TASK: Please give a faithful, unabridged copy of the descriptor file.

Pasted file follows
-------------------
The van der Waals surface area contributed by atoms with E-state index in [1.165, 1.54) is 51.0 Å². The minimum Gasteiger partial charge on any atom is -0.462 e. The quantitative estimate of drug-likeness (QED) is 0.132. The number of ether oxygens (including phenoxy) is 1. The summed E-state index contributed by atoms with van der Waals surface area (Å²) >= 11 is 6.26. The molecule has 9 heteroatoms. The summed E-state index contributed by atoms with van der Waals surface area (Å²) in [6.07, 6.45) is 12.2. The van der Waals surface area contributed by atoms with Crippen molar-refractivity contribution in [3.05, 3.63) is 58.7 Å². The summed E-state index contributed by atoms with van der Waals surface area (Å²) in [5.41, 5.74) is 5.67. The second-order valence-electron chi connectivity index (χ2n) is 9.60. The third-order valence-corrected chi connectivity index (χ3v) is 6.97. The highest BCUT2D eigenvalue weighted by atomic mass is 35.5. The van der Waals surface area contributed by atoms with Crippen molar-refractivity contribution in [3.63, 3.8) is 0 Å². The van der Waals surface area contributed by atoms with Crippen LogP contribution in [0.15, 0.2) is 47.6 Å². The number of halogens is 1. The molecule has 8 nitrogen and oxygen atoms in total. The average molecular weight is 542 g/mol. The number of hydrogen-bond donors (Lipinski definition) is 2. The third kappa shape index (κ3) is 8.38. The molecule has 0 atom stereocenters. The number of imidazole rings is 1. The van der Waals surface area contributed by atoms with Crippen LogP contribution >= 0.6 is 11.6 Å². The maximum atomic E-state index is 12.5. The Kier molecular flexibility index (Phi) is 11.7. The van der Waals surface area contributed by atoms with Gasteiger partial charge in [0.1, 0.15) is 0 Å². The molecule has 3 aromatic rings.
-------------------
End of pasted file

The van der Waals surface area contributed by atoms with E-state index in [1.165, 1.54) is 51.0 Å². The minimum Gasteiger partial charge on any atom is -0.462 e. The quantitative estimate of drug-likeness (QED) is 0.132. The number of ether oxygens (including phenoxy) is 1. The summed E-state index contributed by atoms with van der Waals surface area (Å²) >= 11 is 6.26. The molecule has 9 heteroatoms. The summed E-state index contributed by atoms with van der Waals surface area (Å²) in [6.07, 6.45) is 12.2. The van der Waals surface area contributed by atoms with Crippen molar-refractivity contribution in [3.05, 3.63) is 58.7 Å². The summed E-state index contributed by atoms with van der Waals surface area (Å²) in [5.41, 5.74) is 5.67. The second-order valence-electron chi connectivity index (χ2n) is 9.60. The third-order valence-corrected chi connectivity index (χ3v) is 6.97. The highest BCUT2D eigenvalue weighted by atomic mass is 35.5. The van der Waals surface area contributed by atoms with Crippen molar-refractivity contribution in [3.63, 3.8) is 0 Å². The van der Waals surface area contributed by atoms with Crippen LogP contribution in [0.15, 0.2) is 47.6 Å². The number of halogens is 1. The molecule has 8 nitrogen and oxygen atoms in total. The average molecular weight is 542 g/mol. The number of hydrogen-bond donors (Lipinski definition) is 2. The third kappa shape index (κ3) is 8.38. The molecule has 0 atom stereocenters. The number of imidazole rings is 1. The van der Waals surface area contributed by atoms with Crippen LogP contribution >= 0.6 is 11.6 Å². The maximum atomic E-state index is 12.5. The Kier molecular flexibility index (Phi) is 11.7. The van der Waals surface area contributed by atoms with Gasteiger partial charge in [0.1, 0.15) is 0 Å². The molecule has 3 aromatic rings.